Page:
Business photography has seen a bit of an endorsement this year. Not necessarily a surge of new photography sessions (but they have started) but in the photos of years past getting rolled out and utilised more than ever! As experts agree that the job market is about to get very crowded and that our ability to adapt our networking techniques invaluable, how is it that you’re setting yourself apart?
Before Google Images sat in my pocket at arm’s reach, I’m not sure I ever realised how much I like to know what people look like. The expression “put a face to the name” being such common parlance, suggests I’m not the only one, though. I’m constantly tapping someone’s details into Google to have a face to match with the name. With that in mind – what do people find when it’s your name they search?
Since online business soared in 2020’s rapid change of pace, sites like LinkedIn and Upwork Profiles have seen a surge in their use (for so many reasons). As you are no doubt aware, many people are doing business today without ever having met in person. Whilst not unheard of before, it’s certainly a normal which was infrequent in 2019. Without having that chance to shake a hand, swap business cards, chat about the weather over coffee whilst waiting for the meeting to come together, interactions just don’t hold the memorability as before.
Perhaps there is a counterbalance to that in the likelihood of a new LinkedIn connection and interactions on the post. But how many days does it take for that to break down? Does your profile picture truly represent the “you” they see in the occasional Zoom call?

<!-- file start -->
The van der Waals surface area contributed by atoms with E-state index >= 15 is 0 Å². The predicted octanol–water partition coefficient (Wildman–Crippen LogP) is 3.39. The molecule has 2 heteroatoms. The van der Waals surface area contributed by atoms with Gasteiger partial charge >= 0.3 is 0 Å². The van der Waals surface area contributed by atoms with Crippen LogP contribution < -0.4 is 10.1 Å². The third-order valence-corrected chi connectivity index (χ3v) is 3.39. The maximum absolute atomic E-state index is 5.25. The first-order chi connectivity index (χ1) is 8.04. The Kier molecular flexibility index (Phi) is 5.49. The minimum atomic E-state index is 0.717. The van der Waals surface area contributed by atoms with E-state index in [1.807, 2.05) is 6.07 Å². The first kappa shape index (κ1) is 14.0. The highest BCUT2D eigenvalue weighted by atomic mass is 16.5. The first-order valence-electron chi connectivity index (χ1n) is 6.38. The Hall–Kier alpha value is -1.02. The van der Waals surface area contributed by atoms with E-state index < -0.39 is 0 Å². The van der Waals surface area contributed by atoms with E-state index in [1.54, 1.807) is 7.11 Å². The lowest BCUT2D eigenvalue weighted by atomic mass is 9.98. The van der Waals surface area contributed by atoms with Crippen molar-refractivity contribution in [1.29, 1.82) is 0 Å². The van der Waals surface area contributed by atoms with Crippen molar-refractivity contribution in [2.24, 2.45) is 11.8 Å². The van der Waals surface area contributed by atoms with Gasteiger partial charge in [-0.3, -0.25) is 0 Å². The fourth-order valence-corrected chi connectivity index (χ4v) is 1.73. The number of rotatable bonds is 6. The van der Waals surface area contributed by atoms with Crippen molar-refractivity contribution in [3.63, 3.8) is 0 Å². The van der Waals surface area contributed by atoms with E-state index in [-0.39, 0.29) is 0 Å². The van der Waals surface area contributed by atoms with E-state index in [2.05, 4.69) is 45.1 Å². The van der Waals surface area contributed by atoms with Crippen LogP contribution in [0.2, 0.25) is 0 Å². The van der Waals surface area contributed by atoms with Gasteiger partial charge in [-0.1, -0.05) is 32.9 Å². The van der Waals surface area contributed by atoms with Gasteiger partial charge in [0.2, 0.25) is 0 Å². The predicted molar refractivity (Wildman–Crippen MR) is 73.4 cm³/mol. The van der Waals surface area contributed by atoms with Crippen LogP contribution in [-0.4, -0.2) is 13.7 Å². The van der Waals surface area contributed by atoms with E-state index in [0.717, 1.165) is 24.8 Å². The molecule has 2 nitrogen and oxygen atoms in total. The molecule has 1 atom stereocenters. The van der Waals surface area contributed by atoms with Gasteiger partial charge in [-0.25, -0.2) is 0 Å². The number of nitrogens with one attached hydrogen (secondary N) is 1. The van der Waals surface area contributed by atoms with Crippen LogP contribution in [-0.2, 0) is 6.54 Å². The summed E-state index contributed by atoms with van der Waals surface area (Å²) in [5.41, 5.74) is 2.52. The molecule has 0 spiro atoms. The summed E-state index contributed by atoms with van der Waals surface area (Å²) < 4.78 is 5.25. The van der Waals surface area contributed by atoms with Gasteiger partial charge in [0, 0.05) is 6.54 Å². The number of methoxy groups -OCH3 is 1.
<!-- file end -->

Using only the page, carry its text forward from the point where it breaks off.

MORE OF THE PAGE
I’ve been doing corporate headshots as part of my photography since day one. Some are typical conference room, slightly angled, head and shoulder pose – others are creative and reflective of the work people do. My business photographs have included DJ lights, a dancer in splits, capturing therapy and coaching conversations in progress – plus loads more. See, the true value here is in allowing a bit of personality to come into the photo – the last thing needed is corporate washing and eliminating any unique attributes.
If you are running a business, managing staff, representing, or being represented online – how do you want to do it? Should there be nothing but a logo and nameless, faceless communication? Or are you working from an old pic, mirror shot, or holiday snap? What’s more, how are you being perceived based on this representation? We can’t control what others think of us but we can control how we present ourselves.
My outdoor business photography could be exactly the ticket you need. There’s no big production here, it’s you, me (entirely socially distant and safe), my camera and expertise, and the world around us. What’s more – it’s a £35 session that takes half an hour and will net you 3-5 professional photos (but you’ll get access to a gallery of everything and are welcome to purchase others too). We can be around where you work, in the park, or if you really want to bring some colour to your career – let’s use autumn as your backdrop.
Here are a couple of reviews from previous clients:
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As you can see, nerves and unease are common in Business Photography but I’ve been doing this for years and know how to put you at ease, and let you go through at your pace. My aim is to help you be comfortable and forget the camera is even there.
If you would like to book a mini business photography session, there’s a form under the gallery below. If you want some more generic photography – check out In The Frame’s portraiture.